Christianity Today's persecution archive has more articles on religious discrimination and violence from around the world. The World Report section allows readers to search for past articles by country (see articles on Nigeria).
Christianity Today articles on persecution and religious tensions in Nigeria include:
Violence-Weary Muslims and Christians Talk Peace in Nigeria | Shari'ah law divides leaders. (Nov. 4, 2002)
'A Blast of Hell' | 500,000 people uprooted, thousands dead in violence. (Sept. 24, 2002)
Where Adultery Means Death | Political and religious leaders clash in Nigeria over the increased use of Islamic law (May 8, 2002)
Archbishop Proposes to Die in Place of Woman Sentenced to Stoning | Okogie's offer is a protest against Nigeria's Islamic Shari'ah law. (Feb. 25, 2002)
Chronic Violence Claims 2,000 Lives | The adoption of Islamic law in northern Nigeria has ignited conflict between Christians and Muslims. (Jan. 7, 2002)
Hundreds of Christians Take Shelter in Barracks After Riots in Nigeria | Some report that violence since mid-October has left more than 200 dead. (Nov. 1, 2001)
Religious Riots in Nigeria Leave Hundreds Dead | Leaders condemn the use of religion as a tool for violence. (Oct. 2, 2001)
Orphaned and Widowed | Christian families devastated since Shari'ah law adopted. (August 29, 2001)
Christians and Muslims at Odds Over Nigerian Constitution | Calls made to limit Shari'ah law in Northern states. (July 12, 2001)
Nigeria Officials Press Northern Governors to Scale Back Islamic Law | Churches harassed by Islamic youths purporting to enforce the law. (June 14, 2001)
Five Anglicans in Court After Rescuing Teenagers From Arranged Marriages | Priests claim Christian sisters are being forced into Islam. (June 5, 2001)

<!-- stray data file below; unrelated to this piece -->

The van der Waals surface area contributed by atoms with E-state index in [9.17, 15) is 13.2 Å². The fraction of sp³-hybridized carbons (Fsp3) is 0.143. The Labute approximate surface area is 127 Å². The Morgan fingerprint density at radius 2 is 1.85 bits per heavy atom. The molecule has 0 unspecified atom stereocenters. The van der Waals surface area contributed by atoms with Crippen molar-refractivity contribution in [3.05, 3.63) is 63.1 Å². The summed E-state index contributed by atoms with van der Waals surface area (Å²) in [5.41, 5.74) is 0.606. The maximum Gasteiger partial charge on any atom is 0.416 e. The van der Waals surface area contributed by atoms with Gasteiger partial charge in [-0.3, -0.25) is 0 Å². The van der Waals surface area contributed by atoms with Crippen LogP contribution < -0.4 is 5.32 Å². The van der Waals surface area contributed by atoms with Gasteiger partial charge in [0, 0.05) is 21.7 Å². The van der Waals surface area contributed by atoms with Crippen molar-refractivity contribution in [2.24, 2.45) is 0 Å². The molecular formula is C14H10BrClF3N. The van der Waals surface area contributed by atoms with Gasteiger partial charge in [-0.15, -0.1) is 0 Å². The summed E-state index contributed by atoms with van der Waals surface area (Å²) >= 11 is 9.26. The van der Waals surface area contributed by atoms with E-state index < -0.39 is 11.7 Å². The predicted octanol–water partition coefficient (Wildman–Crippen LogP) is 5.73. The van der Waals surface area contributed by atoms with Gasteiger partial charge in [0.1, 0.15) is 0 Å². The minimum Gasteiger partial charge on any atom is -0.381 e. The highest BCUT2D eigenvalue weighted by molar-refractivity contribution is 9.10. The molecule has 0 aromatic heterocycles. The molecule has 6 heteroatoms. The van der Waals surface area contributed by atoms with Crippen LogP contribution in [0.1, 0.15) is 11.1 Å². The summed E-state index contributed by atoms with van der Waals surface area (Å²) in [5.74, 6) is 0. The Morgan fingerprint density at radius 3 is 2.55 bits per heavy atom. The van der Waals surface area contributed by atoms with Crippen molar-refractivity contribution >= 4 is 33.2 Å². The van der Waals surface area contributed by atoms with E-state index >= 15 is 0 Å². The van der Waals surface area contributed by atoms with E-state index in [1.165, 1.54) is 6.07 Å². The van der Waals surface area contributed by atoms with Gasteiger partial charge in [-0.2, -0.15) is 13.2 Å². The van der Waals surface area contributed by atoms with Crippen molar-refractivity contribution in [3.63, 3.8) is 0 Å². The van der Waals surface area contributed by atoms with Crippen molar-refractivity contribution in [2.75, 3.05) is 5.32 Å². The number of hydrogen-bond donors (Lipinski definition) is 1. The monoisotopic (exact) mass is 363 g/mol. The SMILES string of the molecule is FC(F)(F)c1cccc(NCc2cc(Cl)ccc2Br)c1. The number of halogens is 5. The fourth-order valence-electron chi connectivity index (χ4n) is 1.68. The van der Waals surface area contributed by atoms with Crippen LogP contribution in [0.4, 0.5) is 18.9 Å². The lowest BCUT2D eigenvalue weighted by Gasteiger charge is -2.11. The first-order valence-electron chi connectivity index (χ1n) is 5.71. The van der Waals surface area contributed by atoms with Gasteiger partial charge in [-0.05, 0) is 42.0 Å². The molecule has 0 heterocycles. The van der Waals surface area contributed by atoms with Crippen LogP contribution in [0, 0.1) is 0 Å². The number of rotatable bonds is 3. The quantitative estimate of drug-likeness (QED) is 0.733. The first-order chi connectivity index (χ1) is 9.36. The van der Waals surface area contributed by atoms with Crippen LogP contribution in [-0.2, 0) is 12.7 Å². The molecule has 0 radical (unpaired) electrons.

The Shari'ah Threat | Muslim Fundamentalist law troubles Christians and some Muslims. (Feb. 2, 2001)
'Focused, Determined, Deliberate' Destruction | Ecumenical leader calls on Nigeria to deal with religious violence between Muslims and Christians. (Oct. 30, 2000)
Nigerian Muslims and Christians Form a Religious Council | Gombe, a north Nigerian state, creates a council of faiths to deal with fears over Islamic law. (Sept. 19, 2000)
Churches Challenge Islamic Law | Christians plan to take Shari'ah to court. (Aug. 15, 2000)
Is Nigeria Moving Toward War? | Deadly riots lead to suspension of Islamic law. (March 31, 2000)
Nigeria On the Brink of Religious War | Northern states adopt Islamic law, increasing Christian-Muslim tensions. (Dec. 16, 1999)
Nigeria's Churches Considering Legal Challenge to Islamic Laws | Third state moving toward implementing Koranic laws (Dec. 17, 1999)
Can Christianity and Islam Coexist and Prosper? | Is peace with Islam possible? (Oct. 25, 1999)
Have something to add about this? See something we missed? Share your feedback here.
Subscribe to Christianity Today and get access to this article plus 65+ years of archives.
- Home delivery of CT magazine
- Complete access to articles on ChristianityToday.com
- Over 120 years of magazine archives plus full access to all of CT’s online archives
- Learn more